A couple of years ago, a family friend sent my mom a bowl of her homemade sweet potato casserole for us to enjoy at Thanksgiving dinner. Up to that point my family’s only experience with sweet potatoes was in french fry form. To us, those fries where only ever alright; not enough to dethrone the regular potato as King of Fries. So you can excuse our lack of excitement when my mom placed the hefty glass bowl of nut topped orange goop among the smorgasbord of our traditional tasty Thanksgiving treats.
But when we took that first bite? Mmm mm mm! It was love at first taste. We had all been expecting some kind of starchy mashed potato flavor but more bland and with hint of sweetness more distant than that one cousin you've never met but always sends you holiday cards. No, this sweetness hits harder than Muhammed Ali hit Sonny Liston that May in 1965. This was dessert you could eat with the main course, and my family couldn't stop raving about it.
Fast forward to a few weeks ago. I’ve been invited to a Friendsgiving potluck with a group a friends, and I committed to bringing a bowl of sweet potato casserole. It’s surprisingly easy to make, even for someone like me who was not blessed with the baking gene. First you peel, chop, and boil some sweet potatoes. Then you mash it up and mix together with the melted butter, milk, sugar, vanilla extract, and eggs. Last year, my sister used a blender for the mash and her Kitchenaid mixer to put it all together, but a fork and spoon worked perfectly fine for me. Then you drop the topping on it -- a mixture of pecans, brown sugar, melted butter, and flour -- and stick it in the oven for about 30 minutes.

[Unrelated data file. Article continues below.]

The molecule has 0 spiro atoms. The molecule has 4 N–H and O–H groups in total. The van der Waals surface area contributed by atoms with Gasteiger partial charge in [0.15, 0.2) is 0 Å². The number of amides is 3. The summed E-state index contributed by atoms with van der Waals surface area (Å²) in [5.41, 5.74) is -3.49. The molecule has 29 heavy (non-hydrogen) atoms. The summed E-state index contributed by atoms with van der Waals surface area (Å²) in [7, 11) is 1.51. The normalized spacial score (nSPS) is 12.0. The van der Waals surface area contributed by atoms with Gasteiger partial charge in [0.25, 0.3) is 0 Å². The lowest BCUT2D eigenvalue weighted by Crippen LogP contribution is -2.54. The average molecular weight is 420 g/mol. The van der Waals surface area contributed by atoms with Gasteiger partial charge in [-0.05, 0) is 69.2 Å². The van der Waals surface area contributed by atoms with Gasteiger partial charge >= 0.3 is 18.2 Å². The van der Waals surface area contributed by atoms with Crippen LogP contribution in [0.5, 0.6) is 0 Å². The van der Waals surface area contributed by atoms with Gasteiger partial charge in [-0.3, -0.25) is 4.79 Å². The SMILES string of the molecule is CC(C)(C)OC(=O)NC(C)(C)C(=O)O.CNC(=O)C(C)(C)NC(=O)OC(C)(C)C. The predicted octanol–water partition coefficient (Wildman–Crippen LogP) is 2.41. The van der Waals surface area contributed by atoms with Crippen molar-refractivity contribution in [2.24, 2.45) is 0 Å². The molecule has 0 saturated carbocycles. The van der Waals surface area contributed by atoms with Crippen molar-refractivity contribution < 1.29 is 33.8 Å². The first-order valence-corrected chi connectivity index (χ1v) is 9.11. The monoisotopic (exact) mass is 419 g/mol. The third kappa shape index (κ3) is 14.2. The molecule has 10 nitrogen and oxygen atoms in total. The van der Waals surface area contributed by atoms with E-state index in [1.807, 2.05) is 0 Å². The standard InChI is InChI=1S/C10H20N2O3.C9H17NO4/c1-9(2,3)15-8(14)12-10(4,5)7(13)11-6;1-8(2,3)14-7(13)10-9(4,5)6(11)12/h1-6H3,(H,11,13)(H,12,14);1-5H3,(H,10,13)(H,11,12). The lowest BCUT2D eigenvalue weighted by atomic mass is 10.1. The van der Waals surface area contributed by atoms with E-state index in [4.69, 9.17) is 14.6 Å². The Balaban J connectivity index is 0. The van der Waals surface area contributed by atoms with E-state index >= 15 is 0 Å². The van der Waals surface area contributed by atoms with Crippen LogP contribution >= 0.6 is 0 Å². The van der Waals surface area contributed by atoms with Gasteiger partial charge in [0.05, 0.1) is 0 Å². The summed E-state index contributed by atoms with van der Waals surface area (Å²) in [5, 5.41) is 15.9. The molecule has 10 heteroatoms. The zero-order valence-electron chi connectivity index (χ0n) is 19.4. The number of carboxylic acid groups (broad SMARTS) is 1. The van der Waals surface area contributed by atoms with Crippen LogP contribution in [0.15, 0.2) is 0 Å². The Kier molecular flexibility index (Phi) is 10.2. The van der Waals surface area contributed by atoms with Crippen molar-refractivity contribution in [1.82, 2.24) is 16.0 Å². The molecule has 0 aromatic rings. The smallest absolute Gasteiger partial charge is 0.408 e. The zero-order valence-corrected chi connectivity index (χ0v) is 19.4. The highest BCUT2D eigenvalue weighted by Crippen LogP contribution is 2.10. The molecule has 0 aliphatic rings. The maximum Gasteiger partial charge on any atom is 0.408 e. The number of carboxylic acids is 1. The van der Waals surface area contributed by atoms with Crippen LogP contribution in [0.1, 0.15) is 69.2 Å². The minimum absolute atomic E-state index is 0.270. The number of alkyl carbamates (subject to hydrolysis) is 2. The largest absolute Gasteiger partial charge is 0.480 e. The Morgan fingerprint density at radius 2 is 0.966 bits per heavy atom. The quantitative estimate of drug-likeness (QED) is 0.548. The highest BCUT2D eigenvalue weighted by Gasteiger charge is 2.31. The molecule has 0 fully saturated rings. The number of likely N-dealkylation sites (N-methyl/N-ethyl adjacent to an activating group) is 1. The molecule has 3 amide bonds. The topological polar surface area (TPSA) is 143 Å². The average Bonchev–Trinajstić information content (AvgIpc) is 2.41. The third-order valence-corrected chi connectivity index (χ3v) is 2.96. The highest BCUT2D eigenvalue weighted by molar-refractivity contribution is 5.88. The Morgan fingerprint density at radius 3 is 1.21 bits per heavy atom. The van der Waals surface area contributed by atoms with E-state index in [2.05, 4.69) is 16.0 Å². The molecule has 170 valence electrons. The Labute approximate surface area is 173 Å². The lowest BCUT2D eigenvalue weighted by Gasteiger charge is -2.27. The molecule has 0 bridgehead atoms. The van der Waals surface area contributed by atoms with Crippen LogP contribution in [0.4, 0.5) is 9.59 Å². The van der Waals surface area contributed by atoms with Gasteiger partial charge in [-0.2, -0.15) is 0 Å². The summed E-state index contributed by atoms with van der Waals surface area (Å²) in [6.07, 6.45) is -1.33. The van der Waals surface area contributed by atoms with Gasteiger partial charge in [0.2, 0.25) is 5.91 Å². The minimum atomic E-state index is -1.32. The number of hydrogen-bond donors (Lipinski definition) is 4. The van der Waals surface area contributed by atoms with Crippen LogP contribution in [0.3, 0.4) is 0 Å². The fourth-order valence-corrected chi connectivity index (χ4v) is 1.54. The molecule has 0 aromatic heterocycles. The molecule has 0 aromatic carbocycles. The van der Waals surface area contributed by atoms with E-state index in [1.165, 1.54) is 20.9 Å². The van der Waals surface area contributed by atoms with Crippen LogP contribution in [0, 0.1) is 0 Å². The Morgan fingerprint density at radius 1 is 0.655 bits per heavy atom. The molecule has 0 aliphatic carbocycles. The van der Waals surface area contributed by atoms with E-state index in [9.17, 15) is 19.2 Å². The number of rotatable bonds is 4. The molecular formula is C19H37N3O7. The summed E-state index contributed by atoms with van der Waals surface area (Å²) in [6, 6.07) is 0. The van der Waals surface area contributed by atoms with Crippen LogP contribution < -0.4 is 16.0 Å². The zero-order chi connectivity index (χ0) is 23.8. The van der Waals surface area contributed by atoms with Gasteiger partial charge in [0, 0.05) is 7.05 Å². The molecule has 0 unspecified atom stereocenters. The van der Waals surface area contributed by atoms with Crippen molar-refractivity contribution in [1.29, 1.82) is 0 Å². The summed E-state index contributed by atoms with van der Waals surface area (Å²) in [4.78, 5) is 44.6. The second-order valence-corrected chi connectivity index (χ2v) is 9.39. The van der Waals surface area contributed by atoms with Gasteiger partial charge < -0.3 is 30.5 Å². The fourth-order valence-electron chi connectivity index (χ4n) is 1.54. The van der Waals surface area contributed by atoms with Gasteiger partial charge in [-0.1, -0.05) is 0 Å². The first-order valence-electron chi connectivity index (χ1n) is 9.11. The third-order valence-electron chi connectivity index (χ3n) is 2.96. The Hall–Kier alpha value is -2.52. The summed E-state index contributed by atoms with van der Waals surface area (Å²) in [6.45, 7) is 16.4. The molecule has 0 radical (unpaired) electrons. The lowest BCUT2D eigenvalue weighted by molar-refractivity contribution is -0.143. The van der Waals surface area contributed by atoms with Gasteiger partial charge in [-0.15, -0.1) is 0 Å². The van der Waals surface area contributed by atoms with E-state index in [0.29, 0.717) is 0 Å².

This being our group’s first Friendsgiving together, we all brought way too much delicious food. But even on a table covered edge to edge with delicious delicacies, the sweet potato casserole stood out above the rest. My friends had never tried sweet potato casserole before, and the unexpected sweetness was a pleasant contrast to the rest of the savory spread. It was up against a bowl of regular (but delicious) mashed potatoes, but the flavors and eating experiences are so different that the two didn't clash. The casserole was such a hit I had to secretly sequester a small serving for my roommates who watched me bake the dish.
If you’d like to make a sweet splash at your next Thanksgiving themed meal, how about trying this Sweet Potato Casserole Recipe from Food Network. For me, the best part is that even if my friends didn’t like it, it would mean I'd get to keep more leftovers for myself. And trust me, I would’ve worked the casserole into every meal. It’s that good.
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